A guest post by Jeannine Atkins
The children’s literature course I teach at the University of Massachusetts is composed of enthusiastic readers, mostly English majors with sweet memories of being read to when small and taken on happy excursions to libraries. Yet some of these novel-lovers report being uneasy around poetry. So they’re pleased to meet Jack, the narrator of LOVE THAT DOG. Several confess that they were Jack, resistant to poetry, but within a few pages, found his humor and honesty pulling them through this novel composed of short verse letters to his teacher. Miss Stretchberry shows Jack that verse doesn’t have to rhyme, or be obscure, or have been written by someone now dead. Verse comes alive for Jack as he uses it to come to terms with the death of a beloved pet.
A lot happens in the very slim book, and the sequel, HATE THAT CAT, is perhaps even more brilliant. The only thing I didn’t care for is the title, and a student agreed, saying that if Jack hadn’t apologized for his cat prejudice on the first few pages, he would have been miffed. This book gives us a glimpse into Jack’s world beyond the classroom, as we meet his parents and watch Jack slowly reveal moving information in direct and vulnerable poems.
These books are often read by fourth and fifth graders, but can be loved by anyone at any age. They’re a great place to meet verse novels, for not only are there compelling narratives about love and loss, but the short poems within directly address the form and questions about it. Jack works with metaphors, similes, line breaks, “onomoto-something and alliter-something,” and puts his writerly doubts on the page, too. Most of us can relate. One student told me she loved poetry, but couldn’t write it. I think she learned this from a not-so-great teacher along the way. This book helped inspire her to try writing poems, which was all I could ask… but her results: wow.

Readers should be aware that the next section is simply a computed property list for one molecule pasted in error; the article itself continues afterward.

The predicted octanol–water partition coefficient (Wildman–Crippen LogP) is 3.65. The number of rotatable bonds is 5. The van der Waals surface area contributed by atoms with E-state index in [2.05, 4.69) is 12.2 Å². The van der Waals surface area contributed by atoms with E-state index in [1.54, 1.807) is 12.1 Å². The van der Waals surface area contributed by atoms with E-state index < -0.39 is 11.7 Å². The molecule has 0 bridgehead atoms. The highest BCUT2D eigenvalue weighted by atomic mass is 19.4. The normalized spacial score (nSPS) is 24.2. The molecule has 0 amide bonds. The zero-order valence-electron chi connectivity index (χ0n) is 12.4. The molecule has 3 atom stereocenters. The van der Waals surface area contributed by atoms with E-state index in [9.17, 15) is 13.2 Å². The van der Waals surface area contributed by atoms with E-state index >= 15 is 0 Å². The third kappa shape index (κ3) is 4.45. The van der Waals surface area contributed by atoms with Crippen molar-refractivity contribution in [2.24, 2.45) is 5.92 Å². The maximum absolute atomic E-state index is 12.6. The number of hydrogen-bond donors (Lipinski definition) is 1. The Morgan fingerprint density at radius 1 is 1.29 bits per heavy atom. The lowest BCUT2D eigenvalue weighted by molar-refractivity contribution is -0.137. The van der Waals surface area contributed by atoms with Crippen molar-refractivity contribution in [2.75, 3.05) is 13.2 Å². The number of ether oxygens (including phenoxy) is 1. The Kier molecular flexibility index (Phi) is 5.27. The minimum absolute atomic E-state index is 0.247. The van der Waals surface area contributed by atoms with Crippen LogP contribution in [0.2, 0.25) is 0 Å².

If you pick up Caroline’s challenge of reading three novels in verse this month, these will put you more than halfway through in an evening, if you choose! And you can follow though from a great list suggesting further reading included at the back of HATE THAT CAT. What are you waiting for?
Jeannine Atkins is the author of Borrowed Names: Poems about Laura Ingalls Wilder, Madam C.J.Walker, Marie Curie and Their Daughters (Henry Holt, 2010). She blogs at http://jeannineatkinsonwritingandstuff.wordpress.com.